airline of violating the country's constitution by prohibiting some passengers from flying from the Tigray region to the country's capital. The

airline denies the allegations. A hearing on the case is expected this month.

In Canada, officials have raised the fine to more than $18,000 for anyone caught violating a burn ban in Nova Scotia. The move comes as wildfires

rage across the province, destroying hundreds of buildings and other objects in its wake. The fires have also prompted air quality alerts in the

northeastern United States including New York and New Jersey.

CNN Meteorologist Allison Chinchar is closely monitoring these wildfires. Allison, today is going to be an -- especially difficult day just given the


ALLISON CHINCHAR, CNN METEOROLOGIST: Yes, it is. But there is light at the end of the tunnel and that is very good news for this region which yes they

do get fires in this region but what we're noticing is how quickly early into the year we're seeing these fires spread. Total wildfires up to this

point, 199.

Now, normally up to this point year to date, we would only have about 140. That's the 10-year average. Now, in terms of how much area has burned,

we're looking at it well just over 18,000 hectares up to this point. But at the same time, when we talk about the year to date 10-year average, it's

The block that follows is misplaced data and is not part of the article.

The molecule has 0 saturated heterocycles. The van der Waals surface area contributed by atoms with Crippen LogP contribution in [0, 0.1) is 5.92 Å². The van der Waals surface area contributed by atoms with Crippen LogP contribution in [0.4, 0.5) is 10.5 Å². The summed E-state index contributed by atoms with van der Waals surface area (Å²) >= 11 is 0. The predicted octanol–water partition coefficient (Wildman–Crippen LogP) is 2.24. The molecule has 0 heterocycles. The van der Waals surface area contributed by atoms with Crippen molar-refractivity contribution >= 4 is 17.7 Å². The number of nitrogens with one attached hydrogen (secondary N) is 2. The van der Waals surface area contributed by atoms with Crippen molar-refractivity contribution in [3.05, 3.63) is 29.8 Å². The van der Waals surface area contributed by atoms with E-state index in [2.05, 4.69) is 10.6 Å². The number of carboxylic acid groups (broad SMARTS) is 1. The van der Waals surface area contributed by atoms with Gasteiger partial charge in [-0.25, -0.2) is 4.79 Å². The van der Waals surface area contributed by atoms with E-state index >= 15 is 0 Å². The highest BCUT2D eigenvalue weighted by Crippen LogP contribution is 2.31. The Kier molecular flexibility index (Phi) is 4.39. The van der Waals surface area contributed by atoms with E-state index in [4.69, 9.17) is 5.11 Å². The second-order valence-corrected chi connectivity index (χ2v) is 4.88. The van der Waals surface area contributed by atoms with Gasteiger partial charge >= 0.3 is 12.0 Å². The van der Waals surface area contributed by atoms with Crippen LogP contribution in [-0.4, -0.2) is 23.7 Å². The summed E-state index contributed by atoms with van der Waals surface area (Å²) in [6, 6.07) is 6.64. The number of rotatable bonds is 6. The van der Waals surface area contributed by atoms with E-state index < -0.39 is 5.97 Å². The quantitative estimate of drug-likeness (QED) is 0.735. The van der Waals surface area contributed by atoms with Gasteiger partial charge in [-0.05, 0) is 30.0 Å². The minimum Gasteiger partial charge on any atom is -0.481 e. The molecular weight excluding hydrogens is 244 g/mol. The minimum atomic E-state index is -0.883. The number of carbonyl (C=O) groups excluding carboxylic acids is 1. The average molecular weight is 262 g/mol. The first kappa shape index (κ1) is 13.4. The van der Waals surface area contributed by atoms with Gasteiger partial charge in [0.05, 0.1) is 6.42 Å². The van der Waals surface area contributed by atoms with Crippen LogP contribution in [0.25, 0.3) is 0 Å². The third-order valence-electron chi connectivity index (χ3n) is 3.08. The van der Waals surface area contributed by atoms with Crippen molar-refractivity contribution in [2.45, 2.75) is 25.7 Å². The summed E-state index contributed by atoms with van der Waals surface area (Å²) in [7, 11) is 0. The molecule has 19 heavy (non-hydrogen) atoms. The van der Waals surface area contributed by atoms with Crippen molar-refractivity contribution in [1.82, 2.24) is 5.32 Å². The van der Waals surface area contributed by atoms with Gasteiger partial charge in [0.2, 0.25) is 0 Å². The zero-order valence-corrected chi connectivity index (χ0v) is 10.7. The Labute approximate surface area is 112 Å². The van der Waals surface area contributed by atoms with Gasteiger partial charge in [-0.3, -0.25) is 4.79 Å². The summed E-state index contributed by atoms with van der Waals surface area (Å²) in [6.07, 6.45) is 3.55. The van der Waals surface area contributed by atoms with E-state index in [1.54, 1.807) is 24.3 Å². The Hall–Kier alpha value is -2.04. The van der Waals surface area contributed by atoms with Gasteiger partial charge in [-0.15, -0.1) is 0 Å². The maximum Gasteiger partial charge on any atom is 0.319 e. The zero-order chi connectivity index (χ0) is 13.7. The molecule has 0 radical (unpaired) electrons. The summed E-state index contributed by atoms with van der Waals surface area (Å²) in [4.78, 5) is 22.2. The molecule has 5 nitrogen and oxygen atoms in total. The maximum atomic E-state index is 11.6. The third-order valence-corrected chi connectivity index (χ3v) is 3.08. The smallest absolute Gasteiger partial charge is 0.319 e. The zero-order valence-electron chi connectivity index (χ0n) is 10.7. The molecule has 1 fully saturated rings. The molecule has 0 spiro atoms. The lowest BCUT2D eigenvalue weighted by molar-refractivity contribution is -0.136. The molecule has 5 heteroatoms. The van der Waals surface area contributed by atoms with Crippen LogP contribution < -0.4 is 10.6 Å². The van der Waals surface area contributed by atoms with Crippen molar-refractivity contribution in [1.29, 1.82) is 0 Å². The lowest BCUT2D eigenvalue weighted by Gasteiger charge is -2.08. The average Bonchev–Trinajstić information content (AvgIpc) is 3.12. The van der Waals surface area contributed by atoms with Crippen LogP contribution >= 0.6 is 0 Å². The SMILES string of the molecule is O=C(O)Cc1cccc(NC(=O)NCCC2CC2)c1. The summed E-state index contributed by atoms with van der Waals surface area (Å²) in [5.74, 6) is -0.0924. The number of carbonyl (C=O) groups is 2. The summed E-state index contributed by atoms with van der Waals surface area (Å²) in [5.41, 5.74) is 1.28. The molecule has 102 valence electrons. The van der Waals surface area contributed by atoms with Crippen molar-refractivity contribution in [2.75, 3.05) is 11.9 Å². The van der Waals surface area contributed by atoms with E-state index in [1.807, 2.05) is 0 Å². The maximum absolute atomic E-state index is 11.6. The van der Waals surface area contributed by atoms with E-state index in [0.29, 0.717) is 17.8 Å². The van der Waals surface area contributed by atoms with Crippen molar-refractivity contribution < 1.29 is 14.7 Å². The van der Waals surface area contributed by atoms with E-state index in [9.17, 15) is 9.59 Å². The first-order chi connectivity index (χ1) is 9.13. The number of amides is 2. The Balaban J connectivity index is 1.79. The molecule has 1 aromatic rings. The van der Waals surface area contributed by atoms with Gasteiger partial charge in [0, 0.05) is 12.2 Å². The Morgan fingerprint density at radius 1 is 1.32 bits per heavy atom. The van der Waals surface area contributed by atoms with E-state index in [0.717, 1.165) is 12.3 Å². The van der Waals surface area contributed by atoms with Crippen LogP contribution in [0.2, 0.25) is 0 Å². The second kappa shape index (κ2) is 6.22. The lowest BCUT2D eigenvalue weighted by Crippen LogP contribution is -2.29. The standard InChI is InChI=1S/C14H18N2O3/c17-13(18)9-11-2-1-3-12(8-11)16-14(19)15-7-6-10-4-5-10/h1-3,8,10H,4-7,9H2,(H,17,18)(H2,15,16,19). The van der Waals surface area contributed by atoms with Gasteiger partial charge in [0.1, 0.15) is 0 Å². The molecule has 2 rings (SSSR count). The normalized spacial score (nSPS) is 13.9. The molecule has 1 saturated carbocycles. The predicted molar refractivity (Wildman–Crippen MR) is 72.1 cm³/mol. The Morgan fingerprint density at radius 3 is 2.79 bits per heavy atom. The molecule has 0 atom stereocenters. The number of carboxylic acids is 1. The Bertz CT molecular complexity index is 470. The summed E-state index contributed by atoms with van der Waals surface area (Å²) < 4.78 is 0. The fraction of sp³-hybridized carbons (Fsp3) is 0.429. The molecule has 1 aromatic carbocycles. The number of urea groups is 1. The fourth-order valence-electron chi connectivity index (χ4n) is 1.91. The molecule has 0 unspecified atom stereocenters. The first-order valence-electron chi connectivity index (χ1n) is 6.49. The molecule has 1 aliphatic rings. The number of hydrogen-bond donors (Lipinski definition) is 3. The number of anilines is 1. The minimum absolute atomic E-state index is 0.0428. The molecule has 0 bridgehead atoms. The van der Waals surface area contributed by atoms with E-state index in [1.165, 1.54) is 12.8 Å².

only about 650 hectares. So again, you're talking a tremendously larger amount than what we're normally used to this time of year. The heat is not

helping, not only in terms of spreading the fires, but for the firefighters themselves.


It makes those conditions very difficult for them to be out in prolonged periods of times. In Halifax, temperature still today, expected to be in

the low 30s. We will finally start to see those temperatures dropping back off as we head into the weekend. And for that very reason, it's because we

have rain on the way. So, if you are a Haligonian or anyone else from Nova Scotia, again, this cold front is very welcome news not only to cool those

temperatures down but look at all of that rain that will likely help mitigate a lot of those fires, not only by preventing them from spreading,

but hopefully putting them out entirely.

We're talking of pretty tremendous amount of rain. Widespread totals likely 50 to 100 millimeters but there could even be some spots to pick up 125,